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Douglas Skyray

The Douglas F4D Skyray, later redesignated as the F-6 Skyray, is an American carrier-based fighter/interceptor that was designed and produced by the Douglas Aircraft Company.

It was the final fighter produced by the Douglas Aircraft Company before its merger with McDonnell Aircraft to become McDonnell Douglas.

The development of the Skyray began during the late 1940s as the D-571-1 design study, which was a delta wing interceptor capable of a high rate of climb to permit the rapid interception of approaching hostile bombers.

Douglas’ proposal was selected by Navy officials to fulfill a formal requirement issued in 1948.

However, the decision to adopt the Westinghouse J40 turbojet engine to power it led to considerable difficulties later on as this engine was cancelled prior to entering production.

Aerodynamic issues also led to a protracted development cycle, with considerable design changes being made even after the maiden flight of a production standard Skyray in June 1954.

The Skyray was declared ready for fleet introduction in April 1956, permitting its entry to service with both the United States Navy (USN) and United States Marine Corps (USMC) shortly thereafter.

Despite its relatively brief service life, during which it never participated in actual combat, the Skyray was the first carrier-launched aircraft to hold the world’s absolute speed record, having attained a top speed of 752.943 mph (1,211.744 km/h).

It was also the first USN and USMC fighter that could exceed Mach 1 in level flight and set a new time-to-altitude record, flying from a standing start to 49,221 feet (15,003 m) in two minutes and 36 seconds, all while flying at a 70° pitch angle.

The last Skyrays were withdrawn from service in February 1964, although a handful continued to be flown for experimental purposes by the National Advisory Committee for Aeronautics (NACA) up to the end of the decade.

The F5D Skylancer was an advanced development of the F4D Skyray that ultimately did not enter service.

The Skyray was conceived as part of a design study, the D-571-1, conducted by Douglas and funded by the United States Navy (USN).

It was a pure interceptor with exceptional climbing capabilities, utilizing a delta wing configuration and powered by a pair of Westinghouse J34 turbojet engines equipped with afterburners for additional acceleration.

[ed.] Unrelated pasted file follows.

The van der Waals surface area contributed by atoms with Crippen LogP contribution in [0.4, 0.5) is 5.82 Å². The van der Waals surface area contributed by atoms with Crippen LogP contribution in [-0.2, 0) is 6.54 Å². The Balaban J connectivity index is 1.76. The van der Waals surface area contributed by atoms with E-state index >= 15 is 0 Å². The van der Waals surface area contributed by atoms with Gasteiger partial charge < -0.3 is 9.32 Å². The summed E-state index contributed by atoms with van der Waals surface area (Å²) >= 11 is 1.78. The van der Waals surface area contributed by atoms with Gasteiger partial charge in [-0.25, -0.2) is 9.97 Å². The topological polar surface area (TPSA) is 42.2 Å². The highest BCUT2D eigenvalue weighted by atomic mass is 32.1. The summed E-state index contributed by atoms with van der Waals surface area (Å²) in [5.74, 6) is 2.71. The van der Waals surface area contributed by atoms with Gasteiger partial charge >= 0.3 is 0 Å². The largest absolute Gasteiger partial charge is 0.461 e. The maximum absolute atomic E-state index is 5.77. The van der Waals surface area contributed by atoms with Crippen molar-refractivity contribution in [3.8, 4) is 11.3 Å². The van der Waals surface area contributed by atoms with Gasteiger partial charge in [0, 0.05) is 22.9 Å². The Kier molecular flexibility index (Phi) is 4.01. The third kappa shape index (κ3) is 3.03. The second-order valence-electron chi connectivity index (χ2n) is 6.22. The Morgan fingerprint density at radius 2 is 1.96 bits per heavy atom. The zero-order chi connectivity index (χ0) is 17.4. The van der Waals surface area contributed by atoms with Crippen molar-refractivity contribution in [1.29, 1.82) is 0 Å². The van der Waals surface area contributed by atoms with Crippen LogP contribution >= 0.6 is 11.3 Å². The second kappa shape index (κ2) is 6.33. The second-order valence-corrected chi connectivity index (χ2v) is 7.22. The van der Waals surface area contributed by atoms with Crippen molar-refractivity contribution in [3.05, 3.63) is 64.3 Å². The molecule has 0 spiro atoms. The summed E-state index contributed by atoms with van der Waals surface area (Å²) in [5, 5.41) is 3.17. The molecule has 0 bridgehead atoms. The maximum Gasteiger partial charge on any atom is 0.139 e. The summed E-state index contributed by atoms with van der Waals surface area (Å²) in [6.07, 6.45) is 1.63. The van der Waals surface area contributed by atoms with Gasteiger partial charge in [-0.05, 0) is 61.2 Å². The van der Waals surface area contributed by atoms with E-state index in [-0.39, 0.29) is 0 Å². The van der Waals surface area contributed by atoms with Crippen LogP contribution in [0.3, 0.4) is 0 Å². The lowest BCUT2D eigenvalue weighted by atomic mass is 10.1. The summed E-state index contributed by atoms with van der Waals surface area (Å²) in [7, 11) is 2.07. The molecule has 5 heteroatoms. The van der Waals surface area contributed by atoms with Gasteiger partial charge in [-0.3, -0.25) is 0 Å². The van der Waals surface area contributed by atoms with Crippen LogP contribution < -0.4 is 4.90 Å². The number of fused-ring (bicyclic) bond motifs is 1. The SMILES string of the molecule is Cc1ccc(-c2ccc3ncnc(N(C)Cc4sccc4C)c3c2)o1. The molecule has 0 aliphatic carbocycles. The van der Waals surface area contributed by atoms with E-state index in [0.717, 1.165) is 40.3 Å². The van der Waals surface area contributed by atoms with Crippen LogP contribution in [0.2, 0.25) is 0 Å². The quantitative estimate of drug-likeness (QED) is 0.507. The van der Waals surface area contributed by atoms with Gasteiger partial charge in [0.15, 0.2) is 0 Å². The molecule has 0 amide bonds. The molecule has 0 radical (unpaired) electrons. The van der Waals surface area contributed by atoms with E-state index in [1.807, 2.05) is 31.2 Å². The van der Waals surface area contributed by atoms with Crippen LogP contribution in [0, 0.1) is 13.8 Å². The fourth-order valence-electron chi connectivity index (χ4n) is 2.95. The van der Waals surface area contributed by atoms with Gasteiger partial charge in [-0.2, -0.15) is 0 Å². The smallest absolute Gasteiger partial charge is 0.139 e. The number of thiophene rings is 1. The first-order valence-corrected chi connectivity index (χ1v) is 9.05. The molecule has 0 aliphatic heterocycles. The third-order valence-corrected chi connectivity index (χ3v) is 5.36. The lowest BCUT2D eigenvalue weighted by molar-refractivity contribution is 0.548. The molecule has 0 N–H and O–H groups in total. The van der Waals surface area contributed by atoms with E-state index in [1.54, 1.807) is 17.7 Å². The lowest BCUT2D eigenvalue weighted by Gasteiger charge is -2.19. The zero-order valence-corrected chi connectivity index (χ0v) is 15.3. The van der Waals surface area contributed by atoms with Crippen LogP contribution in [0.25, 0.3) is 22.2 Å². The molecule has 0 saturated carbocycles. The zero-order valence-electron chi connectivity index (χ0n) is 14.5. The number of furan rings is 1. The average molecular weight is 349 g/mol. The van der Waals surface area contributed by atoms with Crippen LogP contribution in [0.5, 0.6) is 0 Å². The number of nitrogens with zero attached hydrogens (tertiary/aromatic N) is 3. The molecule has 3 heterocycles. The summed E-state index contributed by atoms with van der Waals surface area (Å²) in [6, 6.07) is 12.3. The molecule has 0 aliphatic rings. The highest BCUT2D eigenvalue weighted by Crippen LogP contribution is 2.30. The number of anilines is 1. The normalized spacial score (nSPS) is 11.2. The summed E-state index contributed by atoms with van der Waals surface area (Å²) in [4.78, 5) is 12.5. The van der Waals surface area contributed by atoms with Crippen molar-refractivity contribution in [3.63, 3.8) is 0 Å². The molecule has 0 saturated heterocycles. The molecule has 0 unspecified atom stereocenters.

The D-571-1 featured a relatively thick wing with a pod-like cockpit in a forward position, and four 20mm cannons extending forward of the leading edge of the wing.

Alternative armaments included spin-stabilized rockets.

The design study incorporated the research of German aerodynamicist Alexander Lippisch, who moved to the United States after World War II, and was examined by several members of Douglas’ design team.

In June 1947, the Navy awarded a contract to Douglas to proceed with preliminary investigation and engineering works on the concept up to the mock-up stage.

As the design was refined, the wing’s thickness was substantially reduced to increase its high-speed capabilities, and the twin J34 engine arrangement was replaced with a single Westinghouse J40 engine.

The Skyray was equipped with only a single hydraulic system, and measures were taken to permit manual reversion in the event of hydraulic failure.

Rockets became the primary armament, housed in pylon-mounted pods underneath the wing.

A formal operational requirement was issued by the Navy in 1948, with the expectation that the contract would be awarded to Douglas from the onset.

The requirement included the ability to intercept and destroy an enemy aircraft at an altitude of 50,000 ft (15,240 m) within five minutes of the alarm being sounded.

Navy planners were particularly concerned by the threat posed to its carrier battle groups by high altitude Soviet bomber aircraft.

To maximize an interceptor aircraft’s time on station, it was desirable for such an aircraft to possess a relatively high rate of climb so that it could be launched and rapidly reach its operational altitude.

The mock-up review was delayed by almost one year due to numerous design changes, taking place in March 1949.

One criticism produced at this stage was that the nose-up attitude was greater than had been anticipated, necessitating changes to the aircraft’s nose and radome to improve the pilot’s external visibility.